The Non-Advertising Age

The weekly trade magazine Advertising Age—like all the rest of us!—is having a little trouble with, well, advertising.

But the magazine is doing something not everyone is doing: cutting down the number of issues it prints per year from a 2006 high of 50 down to 43 or 44.

At many publications, this budget savings wouldn’t do the trick. Even as newspapers like the Seattle Post-Intelligencer pursue online-only strategies, other publications are finding themselves too strapped for cash to give up print advertising space that generates revenue.

In the case of Ad Age, it wasn’t generating enough.

“Oh, yeah, without doubt,” said Jonah Bloom, editor of Ad Age. “Yes, without a doubt. I’m not trying to pull the wool over your eyes. Any issue we’re eliminating is an economic issue.”

“We’ll reduce the printing and distribution overhead rather than making reductions in the newsroom,” he said.

The magazine laid off four people before Christmas, but all came on the publishing side. He said no layoffs were made in the newsroom. Update, March 19, 1:00 PM: Layoffs at Advertising Age: Editor Jonah Bloom Explains.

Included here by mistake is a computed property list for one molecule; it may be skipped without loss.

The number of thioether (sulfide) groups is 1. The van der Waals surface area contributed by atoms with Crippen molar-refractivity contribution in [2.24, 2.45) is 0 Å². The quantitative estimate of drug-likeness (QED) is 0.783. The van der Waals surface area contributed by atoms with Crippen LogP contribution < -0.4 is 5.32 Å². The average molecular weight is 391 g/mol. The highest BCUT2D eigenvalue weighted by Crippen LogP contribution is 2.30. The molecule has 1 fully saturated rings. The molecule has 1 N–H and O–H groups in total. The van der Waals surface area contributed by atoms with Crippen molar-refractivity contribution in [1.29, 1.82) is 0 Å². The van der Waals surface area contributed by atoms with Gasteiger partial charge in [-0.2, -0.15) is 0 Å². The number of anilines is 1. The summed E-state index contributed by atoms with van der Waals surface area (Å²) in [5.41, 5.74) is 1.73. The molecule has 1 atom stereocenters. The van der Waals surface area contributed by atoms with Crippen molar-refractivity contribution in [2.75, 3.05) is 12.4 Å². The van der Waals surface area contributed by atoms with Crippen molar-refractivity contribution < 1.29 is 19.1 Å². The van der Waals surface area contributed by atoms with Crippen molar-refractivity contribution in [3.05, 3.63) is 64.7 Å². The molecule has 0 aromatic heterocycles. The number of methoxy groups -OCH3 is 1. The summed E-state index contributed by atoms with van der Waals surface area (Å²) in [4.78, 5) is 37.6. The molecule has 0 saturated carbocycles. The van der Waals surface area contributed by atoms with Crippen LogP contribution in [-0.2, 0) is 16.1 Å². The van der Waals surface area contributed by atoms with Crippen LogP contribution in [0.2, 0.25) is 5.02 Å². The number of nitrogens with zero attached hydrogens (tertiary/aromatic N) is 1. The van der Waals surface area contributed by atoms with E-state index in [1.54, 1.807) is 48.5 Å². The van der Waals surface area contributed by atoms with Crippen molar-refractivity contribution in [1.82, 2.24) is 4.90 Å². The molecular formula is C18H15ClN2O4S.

Mr. Bloom, who is on the front lines in covering the decline in marketing and advertising for media, said the environment out there is as brutal as it looks from the outside.

“It’s pretty horrible,” said Mr. Bloom “If a publication loses 50 or 60 percent versus last year, that’s half your revenue that disappeared! A great quote from someone I was talking to the other day said I’m just kind of hoping if I can get to 15 or 20 percent down, I’ll be somewhere in the middle of the pack. You know what I mean? It’s pretty serious. In our case, we feel like we’ve built a number of non-print-ad-related revenue streams.”

Mr. Bloom said that if the economy turns around, Ad Age might be able to publish 45 issues this year. We wish him luck.

The Non-Advertising Age